3 Tips From Traveling Mom Sarah Michelle Gellar
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Sarah Michelle Gellar — best known for her career as a TV and film actress (hello Buffy fans!) — travels all the time. And she’s got three major projects: She recently launched a baking kit company called Foodstirs, she’s the author of a cookbook called Stirring Up Fun with Food and she’s the mother of two young kids. Of note to TPG readers; she also began representing the new Capital One Savor Cash Rewards Credit Card — which is how I came to chat with her for TPG.
While it’d be a stretch to call Gellar an expert on credit cards and loyalty programs, she definitely knows a thing or two about traveling with young kids — her daughter Charlotte is eight and her son Rocky is five, and both have been flying since a very young age.
I managed to grab a few minutes of Gellar’s time at the Savor card launch event, and she passed along three tips for traveling with small children. As it turns out, she had several gems to share.
1. Keep Them Engaged in the Travel Process
“I traveled with my kids from a young age, and it’s about keeping them engaged and part of the process,” Gellar said. “Talking about where you’re going, what you’re doing, how does a plane fly, who works on the plane. If you make them interested in all the aspects, then they feel a sense of security and control, and they’re interested in what’s going on around them. I remember one of my daughter’s first flights when she was old enough to really understand. She wanted to help hand out the napkins, and the flight attendant was like ‘great!’ She went aisle to aisle and 40 minutes of that flight was gone; people were really excited.”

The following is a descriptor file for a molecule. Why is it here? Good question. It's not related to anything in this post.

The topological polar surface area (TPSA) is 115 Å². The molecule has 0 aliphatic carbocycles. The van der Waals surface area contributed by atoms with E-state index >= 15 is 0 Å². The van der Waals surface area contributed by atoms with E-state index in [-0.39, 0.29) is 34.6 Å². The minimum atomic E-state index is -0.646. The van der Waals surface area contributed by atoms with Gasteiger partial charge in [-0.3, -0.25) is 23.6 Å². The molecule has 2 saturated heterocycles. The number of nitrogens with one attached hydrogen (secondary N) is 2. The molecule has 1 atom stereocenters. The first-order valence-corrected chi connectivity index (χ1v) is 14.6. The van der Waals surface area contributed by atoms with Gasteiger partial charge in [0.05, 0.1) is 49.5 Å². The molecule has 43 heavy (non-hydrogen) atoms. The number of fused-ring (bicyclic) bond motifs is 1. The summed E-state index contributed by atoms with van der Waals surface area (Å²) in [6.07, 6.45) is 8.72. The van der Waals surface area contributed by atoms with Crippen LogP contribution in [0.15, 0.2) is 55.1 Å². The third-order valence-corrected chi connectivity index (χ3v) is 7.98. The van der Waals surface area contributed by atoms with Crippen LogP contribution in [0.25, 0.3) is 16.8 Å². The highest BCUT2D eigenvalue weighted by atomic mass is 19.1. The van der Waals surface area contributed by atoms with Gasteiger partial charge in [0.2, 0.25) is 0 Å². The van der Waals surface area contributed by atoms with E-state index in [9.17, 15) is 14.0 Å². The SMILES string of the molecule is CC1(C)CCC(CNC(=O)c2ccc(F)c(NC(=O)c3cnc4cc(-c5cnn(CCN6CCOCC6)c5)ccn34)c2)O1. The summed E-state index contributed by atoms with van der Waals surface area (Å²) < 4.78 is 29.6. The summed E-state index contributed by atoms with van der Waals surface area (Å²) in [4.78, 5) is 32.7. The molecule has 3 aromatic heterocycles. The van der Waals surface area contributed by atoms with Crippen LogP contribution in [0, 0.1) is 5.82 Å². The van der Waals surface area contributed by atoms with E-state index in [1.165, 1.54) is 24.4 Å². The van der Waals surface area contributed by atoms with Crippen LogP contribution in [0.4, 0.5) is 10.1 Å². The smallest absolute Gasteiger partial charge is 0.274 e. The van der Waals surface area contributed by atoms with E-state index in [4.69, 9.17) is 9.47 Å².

2. How You Present Yourself Is Key
If you tend to get frustrated when faced with long security lines or struggle to hide your anxiety before takeoff, it could help to refine your own approach before your first big trip with the kids. As Gellar said, “Don’t show fear. That’s Number 1. Kids and dogs, if they smell fear, you’re done.”
3. Don’t Be Afraid to Pull out an iPad
Even if you tend to limit tablet time at home, you might want to reconsider that practice for your time in the air.
“I think that an airplane is a perfect example of a great use of technology, but I think it’s more than just movies, it’s about games you can play,” Gellar explained. “I was guilty in the beginning of bringing board games on airplanes, and that was a mistake, since the cards fly everywhere and all that. So [think about] what are learning experiences and tools that you can do on an airplane, so you’re not just having them watch a movie but you’re actually connecting with them and doing something engaging.”
For more on traveling with your kids, see:
- 6 Things to Keep in Mind Before Your Child’s First Flight
- 7 Essential Items for Traveling With Young Kids
- A Minimalist’s Guide to Traveling With a Toddler
Do you have any tips of your own? Please share them in the comments below.
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